“Locally bond markets had already become very discerning due to the NBFC crisis. So the main issuance was dominated by public sector units (PSUs) or stronger credits. Rolling over and refinancing will certainly become more difficult, especially as credit spreads have widened,” said Gaurav Kapur, chief economist of IndusInd Bank.
The spread between equivalent maturity government bonds and corporate bonds have also widened considerably in this period. The spread for AAA and AA bonds were at 95 basis points and 166 basis points, respectively, on March 3. That has now widened to 130 and 197 basis points, respectively.
Yields on the non-banking finance companies papers have risen to 8.5 per cent now, from 7.25 per cent on March 3, which is to say that NBFC yields are back at October 2018 level, said Kotak Mutual Fund in a report.
“Effectively, market has chosen to forget all the previous rate cuts, policy actions and buying supports. Three-year MCLR of banks is in the band of 7.85-8 per cent. While three-year HDFC is trading at 8.25 per cent, that of Bajaj Finance is at around 8.5 per cent. Three-year REC is trading at 8 per cent. These NBFCs/HFCs are not likely to borrow from capital market in the near to medium term future,” the mutual fund noted. Expecting a major hit on consumer demand, corporates are demanding special relaxations from the Reserve Bank of India (RBI) and the government. “Both bond and loan defaults will exponentially rise if the RBI doesn’t allow two years moratorium on principal payment and six to one year moratorium on interest payments. The slowdown will have a huge consequence on bank’s non-performing assets,” said Prabal Banerjee, group finance director at Bajaj Group.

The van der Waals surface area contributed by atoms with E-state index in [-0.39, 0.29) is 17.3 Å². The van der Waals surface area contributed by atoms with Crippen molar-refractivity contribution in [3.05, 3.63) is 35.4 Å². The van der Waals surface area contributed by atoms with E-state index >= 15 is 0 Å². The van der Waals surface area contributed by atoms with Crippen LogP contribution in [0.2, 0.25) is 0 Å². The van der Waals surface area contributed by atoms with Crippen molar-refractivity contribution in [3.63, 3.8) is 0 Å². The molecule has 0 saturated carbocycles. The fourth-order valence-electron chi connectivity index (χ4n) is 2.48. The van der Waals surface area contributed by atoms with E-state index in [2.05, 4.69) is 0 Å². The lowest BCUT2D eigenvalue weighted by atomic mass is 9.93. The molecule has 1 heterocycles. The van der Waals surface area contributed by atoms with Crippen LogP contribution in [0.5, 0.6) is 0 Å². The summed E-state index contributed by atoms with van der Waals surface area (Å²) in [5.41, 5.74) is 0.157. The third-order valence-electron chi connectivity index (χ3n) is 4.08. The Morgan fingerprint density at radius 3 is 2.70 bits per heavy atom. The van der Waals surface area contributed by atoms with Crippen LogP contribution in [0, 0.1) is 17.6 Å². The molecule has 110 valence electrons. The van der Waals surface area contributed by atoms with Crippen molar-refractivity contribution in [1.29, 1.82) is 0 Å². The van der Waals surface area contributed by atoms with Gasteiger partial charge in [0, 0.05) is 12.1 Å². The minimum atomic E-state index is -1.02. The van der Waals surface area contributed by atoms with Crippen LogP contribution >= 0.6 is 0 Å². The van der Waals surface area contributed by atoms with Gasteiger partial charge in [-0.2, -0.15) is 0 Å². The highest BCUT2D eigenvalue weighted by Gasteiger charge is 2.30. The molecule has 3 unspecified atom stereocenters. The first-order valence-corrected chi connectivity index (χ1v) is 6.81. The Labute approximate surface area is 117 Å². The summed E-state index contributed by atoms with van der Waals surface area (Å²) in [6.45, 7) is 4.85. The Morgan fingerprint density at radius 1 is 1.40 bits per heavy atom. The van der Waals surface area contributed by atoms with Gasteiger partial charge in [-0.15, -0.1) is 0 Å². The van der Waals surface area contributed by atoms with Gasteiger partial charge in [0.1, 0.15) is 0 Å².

Even rating agency executives are getting wary of defaults. “Defaults would likely rise in bank loans if the current lockdown continues beyond March 31. The impact may first be visible in consumer lending to non-salaried borrowers, followed by SMEs and mid-cap companies. The severity of defaults depends upon how long this crisis continues,” said Ananda Bhoumik, managing director at India Ratings and Research.
However, bonds are now getting issued by mostly AAA-rated entities and PSUs, where the risk of default is lesser than lower-rated entities, bond arrangers said. India is not alone in this. Even the firms in the US will not be spared from defaults, rating agencies have cautioned. Moody’s expect the coronavirus-induced slowdown to hit a minimum of 16 per cent of US companies, and 45 per cent of the companies in the worst scenario. The normal default rate is around 4 per cent only.
Generally, the fourth quarter of the fiscal year is the busiest season for corporates, and bond issuances peak. Every year, the issuances are also on the rise. But in the fourth quarter, the issuances have fallen. And almost all issuances are from NBFCs and government-owned entities.
Between January and March so far, Rs 1.85 trillion worth of bonds have been raised from the market by NBFCs, PSUs, and corporates. In the year-ago quarter, bonds issued were Rs 2.40 trillion. Similarly, in the third quarter of fiscal year 2019-20, the total issuances have been Rs 1.63 trillion, but in the year-ago third quarter, the issuances were over Rs 2 trillion.
The 10-year bond yields closed at 6.38 per cent.